Improvement of influenza vaccine strain A/Vietnam/1194/2004 (H5N1) growth with the neuraminidase packaging sequence from A/Puerto Rico/8/34.

State Key Laboratory of Respiratory Diseases, Institute of Respiratory Diseases, Guangzhou College of Medicine, Guangzhou, China.
Human vaccines & immunotherapeutics 02/2012; 8(2):252-9. DOI: 10.4161/hv.18468
Source: PubMed

ABSTRACT H5N1 influenza candidate vaccine viruses were developed using the "6+2" approach. The hemagglutinin (HA) and neuraminidase (NA) genes were derived from the popular H5N1 virus and the remaining six internal segments were derived from the A/Puerto Rico/8/34 strain (H1N1, PR8). However, some of these candidate strains have been reported to produce relatively low yields in vaccine manufacture. In this study, we found that the NA vRNA of the A/Vietnam/1194/2004 strain (H5N1, VN1194) was poorly packaged into recombinant viruses with a backbone of PR8 genes, which resulted in the formation of defective virions that did not include the NA vRNA in the genome. Using recombinant DNA techniques, we constructed a chimeric NA gene with the coding region of VN1194 NA flanked by the packaging signal sequence of the PR8 NA gene (41 bp form the 3' end of the vRNA and 67 bp from the 5' end). The packaging of the NA vRNA was restored to normal levels in the recombinant viruses containing the chimeric NA gene. Recombinant viruses containing the chimeric NA replicated much better in chicken embryonated eggs than viruses with the wild-type NA from VN1194. These findings suggest a novel strategy to improve in ovo growth of vaccine strains and to increase the number of vaccine doses available to save people if a pandemic were to occur.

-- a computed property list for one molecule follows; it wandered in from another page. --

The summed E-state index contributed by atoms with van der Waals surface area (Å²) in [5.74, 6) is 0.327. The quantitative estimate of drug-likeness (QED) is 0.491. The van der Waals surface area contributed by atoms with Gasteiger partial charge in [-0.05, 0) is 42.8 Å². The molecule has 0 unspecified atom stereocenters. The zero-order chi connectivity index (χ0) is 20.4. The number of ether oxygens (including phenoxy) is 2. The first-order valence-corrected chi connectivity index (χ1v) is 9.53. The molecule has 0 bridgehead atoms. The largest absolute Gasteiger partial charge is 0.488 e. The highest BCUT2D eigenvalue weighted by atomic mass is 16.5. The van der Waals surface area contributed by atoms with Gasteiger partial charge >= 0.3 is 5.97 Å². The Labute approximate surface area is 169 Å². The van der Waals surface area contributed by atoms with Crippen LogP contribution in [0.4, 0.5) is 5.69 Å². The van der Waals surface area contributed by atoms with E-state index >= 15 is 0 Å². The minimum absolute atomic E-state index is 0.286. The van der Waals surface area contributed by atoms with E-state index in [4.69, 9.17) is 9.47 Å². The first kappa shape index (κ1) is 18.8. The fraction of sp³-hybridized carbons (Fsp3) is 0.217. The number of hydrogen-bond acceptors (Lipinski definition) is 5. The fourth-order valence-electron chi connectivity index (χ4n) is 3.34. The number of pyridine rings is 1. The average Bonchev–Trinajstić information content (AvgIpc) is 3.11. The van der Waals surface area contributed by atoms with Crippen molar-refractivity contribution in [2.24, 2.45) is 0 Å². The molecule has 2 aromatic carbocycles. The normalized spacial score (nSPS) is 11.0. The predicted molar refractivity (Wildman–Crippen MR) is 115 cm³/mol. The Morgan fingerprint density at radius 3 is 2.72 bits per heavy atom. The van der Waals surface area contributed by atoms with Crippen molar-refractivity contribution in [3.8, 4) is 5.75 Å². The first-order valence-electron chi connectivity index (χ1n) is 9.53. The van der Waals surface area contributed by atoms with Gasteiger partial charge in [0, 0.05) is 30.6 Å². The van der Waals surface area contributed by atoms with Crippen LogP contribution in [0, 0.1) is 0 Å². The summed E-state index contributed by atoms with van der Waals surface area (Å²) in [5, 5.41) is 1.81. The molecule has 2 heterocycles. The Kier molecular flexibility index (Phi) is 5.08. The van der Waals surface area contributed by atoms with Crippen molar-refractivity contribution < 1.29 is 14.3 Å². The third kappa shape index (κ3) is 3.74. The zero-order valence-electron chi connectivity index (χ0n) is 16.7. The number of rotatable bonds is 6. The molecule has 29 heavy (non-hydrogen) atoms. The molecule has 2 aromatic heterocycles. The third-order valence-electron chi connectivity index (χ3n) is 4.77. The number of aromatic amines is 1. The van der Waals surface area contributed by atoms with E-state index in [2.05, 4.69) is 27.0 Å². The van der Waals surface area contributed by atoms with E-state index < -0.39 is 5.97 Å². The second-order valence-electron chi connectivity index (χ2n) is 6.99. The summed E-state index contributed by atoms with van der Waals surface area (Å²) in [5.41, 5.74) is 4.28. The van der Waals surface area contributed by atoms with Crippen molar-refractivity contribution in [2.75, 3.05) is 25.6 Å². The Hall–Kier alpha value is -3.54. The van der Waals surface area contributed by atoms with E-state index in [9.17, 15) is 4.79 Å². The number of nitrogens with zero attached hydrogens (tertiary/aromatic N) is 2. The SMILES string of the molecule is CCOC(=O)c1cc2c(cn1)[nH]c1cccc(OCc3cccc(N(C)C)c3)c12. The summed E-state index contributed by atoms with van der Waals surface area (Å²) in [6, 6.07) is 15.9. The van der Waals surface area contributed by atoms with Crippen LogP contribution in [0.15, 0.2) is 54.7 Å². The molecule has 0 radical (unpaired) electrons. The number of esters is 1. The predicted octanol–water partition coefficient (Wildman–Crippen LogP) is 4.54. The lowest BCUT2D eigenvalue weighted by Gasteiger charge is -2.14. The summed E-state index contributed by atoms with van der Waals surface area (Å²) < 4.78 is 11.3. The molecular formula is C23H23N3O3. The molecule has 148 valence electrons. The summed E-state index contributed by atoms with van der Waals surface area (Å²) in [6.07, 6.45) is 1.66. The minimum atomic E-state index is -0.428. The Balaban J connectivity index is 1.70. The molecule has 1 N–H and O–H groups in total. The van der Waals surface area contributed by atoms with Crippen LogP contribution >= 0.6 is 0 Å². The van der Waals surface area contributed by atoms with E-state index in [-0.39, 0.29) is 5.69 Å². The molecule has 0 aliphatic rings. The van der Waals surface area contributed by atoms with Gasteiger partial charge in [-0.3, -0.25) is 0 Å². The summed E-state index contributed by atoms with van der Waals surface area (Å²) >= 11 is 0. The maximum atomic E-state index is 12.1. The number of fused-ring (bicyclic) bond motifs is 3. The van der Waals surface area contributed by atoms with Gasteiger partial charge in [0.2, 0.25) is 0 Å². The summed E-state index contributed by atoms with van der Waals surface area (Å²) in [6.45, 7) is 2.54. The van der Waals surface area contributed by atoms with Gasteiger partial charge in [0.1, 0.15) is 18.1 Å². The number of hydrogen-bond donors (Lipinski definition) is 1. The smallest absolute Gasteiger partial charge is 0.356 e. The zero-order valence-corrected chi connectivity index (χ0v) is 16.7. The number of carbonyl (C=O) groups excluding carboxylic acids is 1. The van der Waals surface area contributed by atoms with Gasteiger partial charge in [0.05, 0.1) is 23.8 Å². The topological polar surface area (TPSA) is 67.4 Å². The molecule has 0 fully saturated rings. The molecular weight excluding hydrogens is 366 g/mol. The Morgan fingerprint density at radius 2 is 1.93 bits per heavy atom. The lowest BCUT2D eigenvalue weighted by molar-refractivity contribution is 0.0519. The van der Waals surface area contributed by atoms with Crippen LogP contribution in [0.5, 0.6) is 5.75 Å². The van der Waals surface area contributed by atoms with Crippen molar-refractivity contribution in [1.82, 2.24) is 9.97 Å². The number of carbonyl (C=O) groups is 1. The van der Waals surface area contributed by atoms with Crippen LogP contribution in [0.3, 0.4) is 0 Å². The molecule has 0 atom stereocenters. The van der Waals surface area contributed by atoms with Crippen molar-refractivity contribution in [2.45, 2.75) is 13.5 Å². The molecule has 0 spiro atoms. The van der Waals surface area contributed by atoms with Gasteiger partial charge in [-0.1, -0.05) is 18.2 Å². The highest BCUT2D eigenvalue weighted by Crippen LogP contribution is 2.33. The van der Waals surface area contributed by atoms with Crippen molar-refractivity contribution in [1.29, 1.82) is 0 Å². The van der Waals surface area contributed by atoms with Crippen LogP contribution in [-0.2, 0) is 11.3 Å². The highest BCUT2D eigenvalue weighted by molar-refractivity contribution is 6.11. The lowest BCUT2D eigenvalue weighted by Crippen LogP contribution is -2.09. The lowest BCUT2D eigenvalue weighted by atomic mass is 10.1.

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    ABSTRACT: Reverse genetics approaches can simplify and accelerate the process of vaccine manufacturing by combining the desired genome segments encoding the surface glycoproteins from influenza strains with genome segments (backbone segments) encoding internal and non-structural proteins from high-growth strains. We have developed three optimized high-growth backbones for use in producing vaccine seed viruses for group A influenza strains. Here we show that we can further enhance the productivity of our three optimized backbones by using chimeric hemagglutinin (HA) and neuraminidase (NA) genome segments containing terminal regions (non-coding regions (NCRs) and coding regions for the signal peptide (SP), transmembrane domain (TMD), and cytoplasmic domain (CT)) from two MDCK-adapted high growth strains (PR8x and Hes) and the sequences encoding the ectodomains of the A/Brisbane/10/10 (H1N1) HA and NA proteins. Viruses in which both the HA and NA genome segments had the high-growth terminal regions produced higher HA yields than viruses that contained one WT and one chimeric HA or NA genome segment. Studies on our best-performing backbone indicated that the increases in HA yield were also reflected in an increase in HA content in partially purified preparations. Our results show that using chimeric HA and NA segments with high-growth backbones are a viable strategy that could improve influenza vaccine manufacturing. Possible mechanisms for the enhancement of HA yield are discussed.
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